Effective leadership is built on relationships and listening — really listening — is an important ingredient for building and maintaining those relationships. While most of us believe we are competent listeners, it sometimes takes a deeper understanding of the art of listening to realize that we may not be as good at it as we think.
The Levels of Listening
Listening isn’t just as simple as hearing something that was said. There are, in fact, five different levels of listening and the higher the level, the greater the impact it has on relationships.
Level 1: Superficial listening – This is hardly even a form of listening. As we breeze by someone, we say: “Good morning! How are you?” There was a response and we heard it, but it barely registers as we are moving on to more important things.
Level 2: Fact-focused listening – Sometimes we are seeking information – what is the temperature outside, what time is the meeting, what were the sales numbers last week? We can listen to a report and hear only the important facts that we are seeking. It is as if we have a filter that just catches the bits that we need to know at the moment.
Level 3: Self-focused listening – This is the first level of listening that actually requires some mental processing. In self-focused listening we are taking in the conversation while looking for the implications that affect us. Is there something of value to me? Is there a threat to me? Do I need to do something? How will this affect my comfort or workload? The list goes on. As we are processing, we gather in bits and pieces of the conversation hoping to capture and process the information most critical to us on a personal level. Unfortunately, it is impossible to listen fully as we process information.
Level 4: Other-focused listening – This level of listening is the first level where we, as the listener, truly care about the other person and what is being communicated. At this level, we make the effort to limit distractions and focus on completely hearing what the other person is saying. We take in all of the words of the conversation, not just those that matter to our own well-being.
Level 5: Intuitive listening – This level, sometimes referred to as discerning listening, 360 listening, or other names, is the type of listening where we have the possibility to fully understand. This level is not just taking in the words, but also processing the other parts of communication such as body language, tone, and emotions and integrating all facets as we seek to understand fully what is being presented.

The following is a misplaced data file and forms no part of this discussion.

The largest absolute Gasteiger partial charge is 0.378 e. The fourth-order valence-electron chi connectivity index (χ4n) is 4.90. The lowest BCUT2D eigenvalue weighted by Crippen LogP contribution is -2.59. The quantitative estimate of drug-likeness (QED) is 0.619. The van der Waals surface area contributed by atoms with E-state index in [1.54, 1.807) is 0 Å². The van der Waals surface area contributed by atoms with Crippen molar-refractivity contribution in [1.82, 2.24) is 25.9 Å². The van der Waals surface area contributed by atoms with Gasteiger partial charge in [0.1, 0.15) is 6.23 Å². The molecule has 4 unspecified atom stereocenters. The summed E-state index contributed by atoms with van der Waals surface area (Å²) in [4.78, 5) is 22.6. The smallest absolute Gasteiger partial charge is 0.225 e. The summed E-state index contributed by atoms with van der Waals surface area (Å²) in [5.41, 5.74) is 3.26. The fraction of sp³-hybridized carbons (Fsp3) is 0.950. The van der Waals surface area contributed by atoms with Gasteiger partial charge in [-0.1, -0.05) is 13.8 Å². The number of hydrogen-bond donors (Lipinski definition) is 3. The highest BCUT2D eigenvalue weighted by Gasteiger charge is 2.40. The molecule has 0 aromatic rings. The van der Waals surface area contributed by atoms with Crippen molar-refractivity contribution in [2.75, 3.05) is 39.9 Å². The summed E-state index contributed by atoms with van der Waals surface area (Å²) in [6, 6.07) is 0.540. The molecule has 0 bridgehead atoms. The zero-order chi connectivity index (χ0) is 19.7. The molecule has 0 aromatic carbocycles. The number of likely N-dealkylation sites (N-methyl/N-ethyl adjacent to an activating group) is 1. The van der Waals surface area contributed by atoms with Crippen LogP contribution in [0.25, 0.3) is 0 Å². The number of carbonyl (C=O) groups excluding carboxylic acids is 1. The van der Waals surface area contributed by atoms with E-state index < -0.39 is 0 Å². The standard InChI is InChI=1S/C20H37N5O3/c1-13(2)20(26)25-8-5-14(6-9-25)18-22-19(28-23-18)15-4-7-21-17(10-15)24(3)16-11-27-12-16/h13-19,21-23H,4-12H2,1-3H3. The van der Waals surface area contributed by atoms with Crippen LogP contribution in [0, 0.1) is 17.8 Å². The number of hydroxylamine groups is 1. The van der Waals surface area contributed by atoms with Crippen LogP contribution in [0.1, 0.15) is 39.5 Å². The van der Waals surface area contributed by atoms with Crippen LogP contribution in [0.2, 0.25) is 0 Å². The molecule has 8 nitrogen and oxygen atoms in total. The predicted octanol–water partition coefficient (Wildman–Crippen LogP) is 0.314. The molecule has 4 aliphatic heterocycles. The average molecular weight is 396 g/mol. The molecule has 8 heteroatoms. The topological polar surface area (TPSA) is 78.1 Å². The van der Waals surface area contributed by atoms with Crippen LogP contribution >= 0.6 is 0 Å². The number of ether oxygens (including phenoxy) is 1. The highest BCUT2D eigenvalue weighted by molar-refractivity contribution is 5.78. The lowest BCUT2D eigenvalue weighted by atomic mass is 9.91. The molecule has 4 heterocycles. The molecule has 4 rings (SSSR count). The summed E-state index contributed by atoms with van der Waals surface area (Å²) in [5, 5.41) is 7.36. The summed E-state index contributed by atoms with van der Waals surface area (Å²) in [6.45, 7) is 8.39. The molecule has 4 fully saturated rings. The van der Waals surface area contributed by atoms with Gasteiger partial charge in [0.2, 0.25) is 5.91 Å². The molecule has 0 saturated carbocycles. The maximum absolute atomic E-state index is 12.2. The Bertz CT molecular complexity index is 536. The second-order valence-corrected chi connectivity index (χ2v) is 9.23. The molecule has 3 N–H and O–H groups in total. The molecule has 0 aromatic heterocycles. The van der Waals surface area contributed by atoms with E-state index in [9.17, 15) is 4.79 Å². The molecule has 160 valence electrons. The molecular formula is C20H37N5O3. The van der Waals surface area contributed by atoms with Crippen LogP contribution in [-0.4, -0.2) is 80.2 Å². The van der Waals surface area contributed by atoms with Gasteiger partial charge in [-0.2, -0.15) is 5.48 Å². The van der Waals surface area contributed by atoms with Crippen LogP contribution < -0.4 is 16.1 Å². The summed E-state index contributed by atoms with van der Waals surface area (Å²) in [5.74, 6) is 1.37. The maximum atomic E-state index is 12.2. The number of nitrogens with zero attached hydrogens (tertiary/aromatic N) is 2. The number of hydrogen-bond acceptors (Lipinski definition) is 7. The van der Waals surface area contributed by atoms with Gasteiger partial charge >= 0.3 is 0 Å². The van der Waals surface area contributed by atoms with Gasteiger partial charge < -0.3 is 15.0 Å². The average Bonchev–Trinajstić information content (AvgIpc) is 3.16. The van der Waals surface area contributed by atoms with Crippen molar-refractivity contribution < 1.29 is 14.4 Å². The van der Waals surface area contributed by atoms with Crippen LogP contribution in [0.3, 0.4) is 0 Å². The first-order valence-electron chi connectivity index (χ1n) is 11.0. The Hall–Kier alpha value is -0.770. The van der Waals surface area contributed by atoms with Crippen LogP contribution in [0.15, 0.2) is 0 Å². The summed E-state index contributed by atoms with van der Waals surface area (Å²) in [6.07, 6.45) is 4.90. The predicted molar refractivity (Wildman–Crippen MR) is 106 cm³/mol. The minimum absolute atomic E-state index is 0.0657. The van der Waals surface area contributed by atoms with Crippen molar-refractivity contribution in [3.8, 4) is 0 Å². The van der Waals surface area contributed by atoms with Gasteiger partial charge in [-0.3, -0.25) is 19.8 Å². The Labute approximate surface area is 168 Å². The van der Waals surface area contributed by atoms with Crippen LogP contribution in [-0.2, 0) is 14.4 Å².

Challenges to Effective Listening
Even when we seek to listen, there are challenges that derail us. Once we are aware of some of these common impediments to effective listening, we are better able to lessen or negate their impact. Let’s look at a few of the most common of them.
- Distractions – When too many things are going on around us, our attention is drawn away from the person we are seeking to understand. Take important conversations to a place with limited distractions.
- Inability to focus – When pressing matters are crying for our attention, or we have just finished with another highly-charged conversation and can’t block that from our thoughts, we find ourselves unable to focus. Schedule the conversation for another time.
- Preparing a rebuttal – It is impossible to fully listen when we are focused on justifying ourselves.
- Defining a solution – If we are thinking about the solution to the problem described in the conversation, we run the risk of not fully understanding the problem.
- Lack of interest – Let’s face it, there are conversations or people in which it is difficult for us to generate interest.
Points to Remember
The following are some important points to remember when seeking to improve our listening skills:
- Effective listening requires that we quiet our minds, that we are fully present, that we focus on the speaker, and that we value the other person and what they are communicating.
- Not every conversation requires that we utilize intuitive listening or even a high level of listening. But having the skill to do so and the discernment to know when to really focus on listening and understanding is an important contributor to our effectiveness as a leader.
- Listening communicates value and acceptance. The effort that we put into actively listening and understanding tells people how much we care about them.
- Listening demonstrates openness. Seeking out the input of others and taking the time to fully explore and understand ideas opens minds and opens the flow of information and innovation.
- Listening energizes. An organization in which the people and their lives and thoughts are valued has a higher level of energy that plays out in the way the organization works together to achieve goals.
The quality of our listening will determine the quality of our influence, and leadership is all about influence. People follow those whom they trust and respect. Therefore, listening is an important, if not sometimes overlooked, part of building the relationships of leaders.
Ken is a business strategy consultant and leadership coach. His passion is helping companies and people grow and succeed. With an engineering degree and an MBA, he spent more than 20 years working in M&A and business development in the corporate world before founding New Horizon Partners, Inc. in 2002. His consulting practice works with a wide variety of industrial companies, helping them make good decisions about where and how to compete and building their leadership capabilities. To read other articles by Ken on business strategy and leadership, visit the New Horizon Partners website.
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